There has, for some time locally, been an undertone of concern that our redeveloped hospital in Inverell, will not be matched by an adequate number of qualified health professionals, ready and able to take us into the future.
I have recently become aware that our wonderful new and modern facility - due to be opened in the next eight to nine months - may not be functional!
There may not be sufficient local doctors ready to work in the hospital system, as it now stands.
Worse still, the problem could be exacerbated by a lack of available anaesthetists and properly qualified operating theatre staff, especially for such functions as emergency operations.
This may even be the case already.
Additionally, some patients are unable to be treated by their own doctors, while in hospital, due to the fact that their doctors do not work in the hospital system. I am one of them.
I also suspect that a further problem relating to hospital functionality, will be a general shortage of nursing and support staff. In fact it probably already exists.
These suspicions are based on a number of personal hospitalisations during the last six months.
I have the highest regard for the efforts of the local nursing staff - but I worry about the pressure under which they work.
At Inverell, for far too long, we have battled an ingrained health culture, designed to make us totally dependent on the hospitals at Armidale and Tamworth (even John Hunter Hospital in Newcastle) for our medical survival. Minor problems demand transfer to one or more of these hospitals.
It is currently necessary for local patients to endure a three-hour return trip by road to Armidale - even to have an urgently needed CT Scan, out of hours.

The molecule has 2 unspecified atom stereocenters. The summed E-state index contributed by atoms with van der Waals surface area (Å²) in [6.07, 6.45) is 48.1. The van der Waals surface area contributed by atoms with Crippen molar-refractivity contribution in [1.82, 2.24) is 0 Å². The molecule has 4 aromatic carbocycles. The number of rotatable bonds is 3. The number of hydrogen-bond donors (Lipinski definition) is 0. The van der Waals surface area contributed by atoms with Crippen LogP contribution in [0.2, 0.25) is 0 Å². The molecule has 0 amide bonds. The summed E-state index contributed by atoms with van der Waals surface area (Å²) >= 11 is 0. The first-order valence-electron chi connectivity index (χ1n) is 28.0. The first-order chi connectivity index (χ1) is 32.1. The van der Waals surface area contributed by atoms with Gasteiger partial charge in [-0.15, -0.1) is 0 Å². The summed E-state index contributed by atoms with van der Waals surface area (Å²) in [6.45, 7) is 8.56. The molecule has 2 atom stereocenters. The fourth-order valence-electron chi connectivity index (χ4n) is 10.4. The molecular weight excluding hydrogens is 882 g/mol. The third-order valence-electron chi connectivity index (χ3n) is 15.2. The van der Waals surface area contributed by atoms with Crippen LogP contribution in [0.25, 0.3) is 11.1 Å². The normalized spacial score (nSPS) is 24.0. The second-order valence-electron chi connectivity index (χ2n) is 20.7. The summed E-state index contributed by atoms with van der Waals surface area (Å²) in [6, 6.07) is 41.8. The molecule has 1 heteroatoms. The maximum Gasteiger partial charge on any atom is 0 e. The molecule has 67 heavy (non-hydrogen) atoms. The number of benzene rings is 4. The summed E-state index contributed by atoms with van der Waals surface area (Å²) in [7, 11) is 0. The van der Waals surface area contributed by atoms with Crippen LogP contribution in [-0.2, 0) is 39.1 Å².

Thankfully that need will disappear with the emergence of the new hospital.
The new hospital at Inverell is going to be catering for a local population of about 13,000 and a local government area of about 17,000.
The new hospital has (eventually) been designed and is being equipped to cater for these numbers (into the future) - but must have sufficient properly qualified staff to successfully provide the required services.
I am prepared to accept that many regional areas in NSW - let alone Australia - are probably struggling with similar problems.
I also accept that state and national health budgets are undoubtedly stretched to their limits.
Such a situation demands that the state and federal governments be urgently advised of the circumstances. Hunter New England Health shares that responsibility.
I now intend to write to the general manager of our local council to make him aware of my concerns.
I will ask him to advise his council of these concerns at its next meeting on October 23.
I hope that the council will resolve to urgently ask the NSW Minister for Health (through our local member Adam Marshall) to investigate these concerns.
Hopefully, that would lead to an assurance that our new hospital will indeed be functional and that adequate medical and support staff, including a sufficient allocation of hours, will be available to make that possible.